Hormones help to control how cells grow and what they do in the body. The hormones oestrogen and progesterone can encourage some breast cancer cells to grow (particularly oestrogen).
Hormonal therapies reduce the level of oestrogen in the body or prevent it from attaching to the cancer cells. They only work for women with oestrogen-receptor positive cancers.
You may have hormonal therapy to reduce the risk of breast cancer coming back and to protect your other breast. You’ll usually take hormonal therapy for a number of years.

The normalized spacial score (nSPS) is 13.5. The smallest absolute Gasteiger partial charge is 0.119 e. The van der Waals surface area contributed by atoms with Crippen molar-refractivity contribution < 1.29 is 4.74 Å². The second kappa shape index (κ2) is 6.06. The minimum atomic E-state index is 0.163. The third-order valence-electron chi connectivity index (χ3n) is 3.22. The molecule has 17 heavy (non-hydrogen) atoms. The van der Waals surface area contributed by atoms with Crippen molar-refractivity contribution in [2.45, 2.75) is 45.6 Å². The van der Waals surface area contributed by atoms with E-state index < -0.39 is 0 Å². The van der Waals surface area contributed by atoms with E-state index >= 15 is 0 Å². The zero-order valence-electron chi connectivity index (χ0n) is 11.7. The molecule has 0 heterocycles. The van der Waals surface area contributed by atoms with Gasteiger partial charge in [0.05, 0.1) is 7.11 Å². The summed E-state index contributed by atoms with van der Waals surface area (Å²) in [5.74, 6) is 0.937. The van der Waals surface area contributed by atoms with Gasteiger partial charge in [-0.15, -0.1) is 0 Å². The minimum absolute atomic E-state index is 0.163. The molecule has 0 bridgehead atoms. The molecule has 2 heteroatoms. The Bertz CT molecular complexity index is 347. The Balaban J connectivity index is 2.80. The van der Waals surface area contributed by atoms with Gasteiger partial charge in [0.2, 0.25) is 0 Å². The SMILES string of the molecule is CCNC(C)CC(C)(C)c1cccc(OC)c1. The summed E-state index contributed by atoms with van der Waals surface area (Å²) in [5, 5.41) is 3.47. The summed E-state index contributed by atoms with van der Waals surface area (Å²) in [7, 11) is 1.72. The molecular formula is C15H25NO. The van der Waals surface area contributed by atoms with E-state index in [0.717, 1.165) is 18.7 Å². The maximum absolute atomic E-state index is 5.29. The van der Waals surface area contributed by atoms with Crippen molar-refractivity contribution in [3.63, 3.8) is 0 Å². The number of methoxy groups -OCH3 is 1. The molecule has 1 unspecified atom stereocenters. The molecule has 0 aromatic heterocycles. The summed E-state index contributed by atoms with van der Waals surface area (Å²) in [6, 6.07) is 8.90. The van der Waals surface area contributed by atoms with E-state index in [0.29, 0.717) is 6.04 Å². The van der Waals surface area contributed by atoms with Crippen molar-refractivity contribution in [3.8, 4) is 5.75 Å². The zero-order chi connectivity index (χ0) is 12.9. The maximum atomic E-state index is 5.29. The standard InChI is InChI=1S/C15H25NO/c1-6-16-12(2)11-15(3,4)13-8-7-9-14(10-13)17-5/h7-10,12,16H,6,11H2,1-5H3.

Your cancer specialist will start your hormonal therapy after surgery or after chemotherapy, if you have it. Sometimes doctors prescribe hormonal therapy before surgery to shrink a large cancer, which may mean you avoid having a mastectomy.
The type of hormonal therapy you have depends on:
- whether you’ve been through the menopause or not
- the risk of the cancer coming back
- how the side effects are likely to affect you.
We have information about individual hormonal therapy drugs.